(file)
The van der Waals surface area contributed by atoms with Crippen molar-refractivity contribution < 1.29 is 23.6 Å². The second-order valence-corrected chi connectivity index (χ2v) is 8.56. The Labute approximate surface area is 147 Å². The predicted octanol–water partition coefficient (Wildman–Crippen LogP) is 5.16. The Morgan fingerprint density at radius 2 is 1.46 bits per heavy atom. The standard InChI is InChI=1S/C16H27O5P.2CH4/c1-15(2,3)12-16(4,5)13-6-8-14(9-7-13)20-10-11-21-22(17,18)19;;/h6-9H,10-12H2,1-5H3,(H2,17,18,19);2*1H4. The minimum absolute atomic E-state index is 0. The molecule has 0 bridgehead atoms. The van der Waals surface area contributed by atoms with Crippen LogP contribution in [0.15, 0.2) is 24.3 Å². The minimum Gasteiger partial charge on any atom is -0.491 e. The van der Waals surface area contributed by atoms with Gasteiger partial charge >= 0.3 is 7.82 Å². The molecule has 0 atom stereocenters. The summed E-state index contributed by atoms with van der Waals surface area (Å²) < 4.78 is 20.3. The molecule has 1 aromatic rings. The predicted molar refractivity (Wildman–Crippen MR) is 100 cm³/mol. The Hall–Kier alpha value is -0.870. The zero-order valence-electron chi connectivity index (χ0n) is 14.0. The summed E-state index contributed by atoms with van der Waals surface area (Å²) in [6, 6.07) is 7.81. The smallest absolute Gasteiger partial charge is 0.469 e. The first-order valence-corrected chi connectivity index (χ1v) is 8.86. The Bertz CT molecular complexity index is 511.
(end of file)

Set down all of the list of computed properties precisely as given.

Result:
The van der Waals surface area contributed by atoms with Crippen molar-refractivity contribution < 1.29 is 23.6 Å². The second-order valence-corrected chi connectivity index (χ2v) is 8.56. The Labute approximate surface area is 147 Å². The predicted octanol–water partition coefficient (Wildman–Crippen LogP) is 5.16. The Morgan fingerprint density at radius 2 is 1.46 bits per heavy atom. The standard InChI is InChI=1S/C16H27O5P.2CH4/c1-15(2,3)12-16(4,5)13-6-8-14(9-7-13)20-10-11-21-22(17,18)19;;/h6-9H,10-12H2,1-5H3,(H2,17,18,19);2*1H4. The minimum absolute atomic E-state index is 0. The molecule has 0 bridgehead atoms. The van der Waals surface area contributed by atoms with Crippen LogP contribution in [0.15, 0.2) is 24.3 Å². The minimum Gasteiger partial charge on any atom is -0.491 e. The van der Waals surface area contributed by atoms with Gasteiger partial charge >= 0.3 is 7.82 Å². The molecule has 0 atom stereocenters. The summed E-state index contributed by atoms with van der Waals surface area (Å²) < 4.78 is 20.3. The molecule has 1 aromatic rings. The predicted molar refractivity (Wildman–Crippen MR) is 100 cm³/mol. The Hall–Kier alpha value is -0.870. The zero-order valence-electron chi connectivity index (χ0n) is 14.0. The summed E-state index contributed by atoms with van der Waals surface area (Å²) in [6, 6.07) is 7.81. The smallest absolute Gasteiger partial charge is 0.469 e. The first-order valence-corrected chi connectivity index (χ1v) is 8.86. The Bertz CT molecular complexity index is 511.